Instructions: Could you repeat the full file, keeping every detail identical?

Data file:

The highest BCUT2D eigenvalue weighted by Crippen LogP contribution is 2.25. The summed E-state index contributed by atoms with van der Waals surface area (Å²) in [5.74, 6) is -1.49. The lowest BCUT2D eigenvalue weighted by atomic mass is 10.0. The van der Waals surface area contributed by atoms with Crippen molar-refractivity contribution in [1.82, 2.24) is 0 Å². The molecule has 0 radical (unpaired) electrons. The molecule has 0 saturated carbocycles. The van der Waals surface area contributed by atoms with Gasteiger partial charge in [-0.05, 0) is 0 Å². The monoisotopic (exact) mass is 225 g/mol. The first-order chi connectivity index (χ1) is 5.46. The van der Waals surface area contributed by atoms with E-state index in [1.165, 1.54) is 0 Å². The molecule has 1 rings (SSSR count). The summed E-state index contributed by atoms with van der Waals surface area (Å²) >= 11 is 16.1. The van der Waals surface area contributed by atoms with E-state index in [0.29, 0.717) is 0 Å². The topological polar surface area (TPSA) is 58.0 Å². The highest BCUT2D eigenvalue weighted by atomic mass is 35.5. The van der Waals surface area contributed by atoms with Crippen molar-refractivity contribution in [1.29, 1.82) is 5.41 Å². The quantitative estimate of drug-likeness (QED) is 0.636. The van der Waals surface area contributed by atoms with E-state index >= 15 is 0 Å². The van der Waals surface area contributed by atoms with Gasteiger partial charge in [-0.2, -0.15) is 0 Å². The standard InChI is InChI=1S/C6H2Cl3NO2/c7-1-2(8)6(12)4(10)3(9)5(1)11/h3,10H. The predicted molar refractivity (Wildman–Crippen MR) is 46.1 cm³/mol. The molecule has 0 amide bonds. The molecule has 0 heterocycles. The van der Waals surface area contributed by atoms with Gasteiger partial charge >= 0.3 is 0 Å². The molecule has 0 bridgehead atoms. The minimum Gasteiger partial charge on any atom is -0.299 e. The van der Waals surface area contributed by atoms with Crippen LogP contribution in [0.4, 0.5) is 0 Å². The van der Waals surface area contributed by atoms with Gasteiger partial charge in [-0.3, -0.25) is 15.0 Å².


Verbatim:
The highest BCUT2D eigenvalue weighted by Crippen LogP contribution is 2.25. The summed E-state index contributed by atoms with van der Waals surface area (Å²) in [5.74, 6) is -1.49. The lowest BCUT2D eigenvalue weighted by atomic mass is 10.0. The van der Waals surface area contributed by atoms with Crippen molar-refractivity contribution in [1.82, 2.24) is 0 Å². The molecule has 0 radical (unpaired) electrons. The molecule has 0 saturated carbocycles. The van der Waals surface area contributed by atoms with Gasteiger partial charge in [-0.05, 0) is 0 Å². The monoisotopic (exact) mass is 225 g/mol. The first-order chi connectivity index (χ1) is 5.46. The van der Waals surface area contributed by atoms with E-state index in [1.165, 1.54) is 0 Å². The molecule has 1 rings (SSSR count). The summed E-state index contributed by atoms with van der Waals surface area (Å²) >= 11 is 16.1. The van der Waals surface area contributed by atoms with E-state index in [0.29, 0.717) is 0 Å². The topological polar surface area (TPSA) is 58.0 Å². The highest BCUT2D eigenvalue weighted by atomic mass is 35.5. The van der Waals surface area contributed by atoms with Crippen molar-refractivity contribution in [1.29, 1.82) is 5.41 Å². The quantitative estimate of drug-likeness (QED) is 0.636. The van der Waals surface area contributed by atoms with E-state index >= 15 is 0 Å². The van der Waals surface area contributed by atoms with Gasteiger partial charge in [-0.2, -0.15) is 0 Å². The standard InChI is InChI=1S/C6H2Cl3NO2/c7-1-2(8)6(12)4(10)3(9)5(1)11/h3,10H. The predicted molar refractivity (Wildman–Crippen MR) is 46.1 cm³/mol. The molecule has 0 amide bonds. The molecule has 0 heterocycles. The van der Waals surface area contributed by atoms with Gasteiger partial charge >= 0.3 is 0 Å². The molecule has 0 bridgehead atoms. The minimum Gasteiger partial charge on any atom is -0.299 e. The van der Waals surface area contributed by atoms with Crippen LogP contribution in [0.4, 0.5) is 0 Å². The van der Waals surface area contributed by atoms with Gasteiger partial charge in [-0.3, -0.25) is 15.0 Å².